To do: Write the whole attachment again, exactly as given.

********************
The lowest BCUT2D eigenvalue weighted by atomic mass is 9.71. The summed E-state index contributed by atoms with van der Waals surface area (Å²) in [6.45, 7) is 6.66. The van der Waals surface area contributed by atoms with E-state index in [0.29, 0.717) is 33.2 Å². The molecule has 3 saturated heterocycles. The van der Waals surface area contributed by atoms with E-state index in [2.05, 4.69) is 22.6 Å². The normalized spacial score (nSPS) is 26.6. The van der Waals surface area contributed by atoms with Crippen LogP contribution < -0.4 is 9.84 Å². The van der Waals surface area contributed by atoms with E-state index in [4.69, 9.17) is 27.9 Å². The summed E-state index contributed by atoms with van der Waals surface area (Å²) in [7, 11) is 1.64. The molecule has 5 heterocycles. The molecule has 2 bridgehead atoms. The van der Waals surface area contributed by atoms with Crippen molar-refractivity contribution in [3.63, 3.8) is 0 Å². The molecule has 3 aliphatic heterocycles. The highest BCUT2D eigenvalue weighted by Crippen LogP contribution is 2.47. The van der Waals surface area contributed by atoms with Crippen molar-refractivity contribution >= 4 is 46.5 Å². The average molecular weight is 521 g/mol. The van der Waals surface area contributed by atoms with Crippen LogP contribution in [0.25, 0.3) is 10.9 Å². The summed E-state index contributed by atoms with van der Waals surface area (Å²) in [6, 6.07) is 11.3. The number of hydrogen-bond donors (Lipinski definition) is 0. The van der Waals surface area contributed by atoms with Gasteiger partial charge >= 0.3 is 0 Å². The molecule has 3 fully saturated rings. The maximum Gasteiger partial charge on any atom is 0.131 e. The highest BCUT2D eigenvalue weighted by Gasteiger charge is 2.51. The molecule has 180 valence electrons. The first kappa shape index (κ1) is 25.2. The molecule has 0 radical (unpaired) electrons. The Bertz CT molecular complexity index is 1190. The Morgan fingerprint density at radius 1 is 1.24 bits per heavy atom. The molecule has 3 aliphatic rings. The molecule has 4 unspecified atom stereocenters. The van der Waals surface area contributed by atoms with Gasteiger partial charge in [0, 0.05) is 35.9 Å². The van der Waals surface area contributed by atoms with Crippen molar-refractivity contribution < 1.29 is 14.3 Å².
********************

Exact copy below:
The lowest BCUT2D eigenvalue weighted by atomic mass is 9.71. The summed E-state index contributed by atoms with van der Waals surface area (Å²) in [6.45, 7) is 6.66. The van der Waals surface area contributed by atoms with E-state index in [0.29, 0.717) is 33.2 Å². The molecule has 3 saturated heterocycles. The van der Waals surface area contributed by atoms with E-state index in [2.05, 4.69) is 22.6 Å². The normalized spacial score (nSPS) is 26.6. The van der Waals surface area contributed by atoms with Crippen LogP contribution < -0.4 is 9.84 Å². The van der Waals surface area contributed by atoms with E-state index in [4.69, 9.17) is 27.9 Å². The summed E-state index contributed by atoms with van der Waals surface area (Å²) in [7, 11) is 1.64. The molecule has 5 heterocycles. The molecule has 2 bridgehead atoms. The van der Waals surface area contributed by atoms with Crippen molar-refractivity contribution in [3.63, 3.8) is 0 Å². The molecule has 3 aliphatic heterocycles. The highest BCUT2D eigenvalue weighted by Crippen LogP contribution is 2.47. The van der Waals surface area contributed by atoms with Crippen molar-refractivity contribution >= 4 is 46.5 Å². The average molecular weight is 521 g/mol. The van der Waals surface area contributed by atoms with Crippen LogP contribution in [0.25, 0.3) is 10.9 Å². The summed E-state index contributed by atoms with van der Waals surface area (Å²) in [6, 6.07) is 11.3. The number of hydrogen-bond donors (Lipinski definition) is 0. The van der Waals surface area contributed by atoms with Gasteiger partial charge >= 0.3 is 0 Å². The molecule has 3 fully saturated rings. The maximum Gasteiger partial charge on any atom is 0.131 e. The highest BCUT2D eigenvalue weighted by Gasteiger charge is 2.51. The molecule has 180 valence electrons. The first kappa shape index (κ1) is 25.2. The molecule has 0 radical (unpaired) electrons. The Bertz CT molecular complexity index is 1190. The Morgan fingerprint density at radius 1 is 1.24 bits per heavy atom. The molecule has 3 aliphatic rings. The molecule has 4 unspecified atom stereocenters. The van der Waals surface area contributed by atoms with Gasteiger partial charge in [0, 0.05) is 35.9 Å². The van der Waals surface area contributed by atoms with Crippen molar-refractivity contribution < 1.29 is 14.3 Å².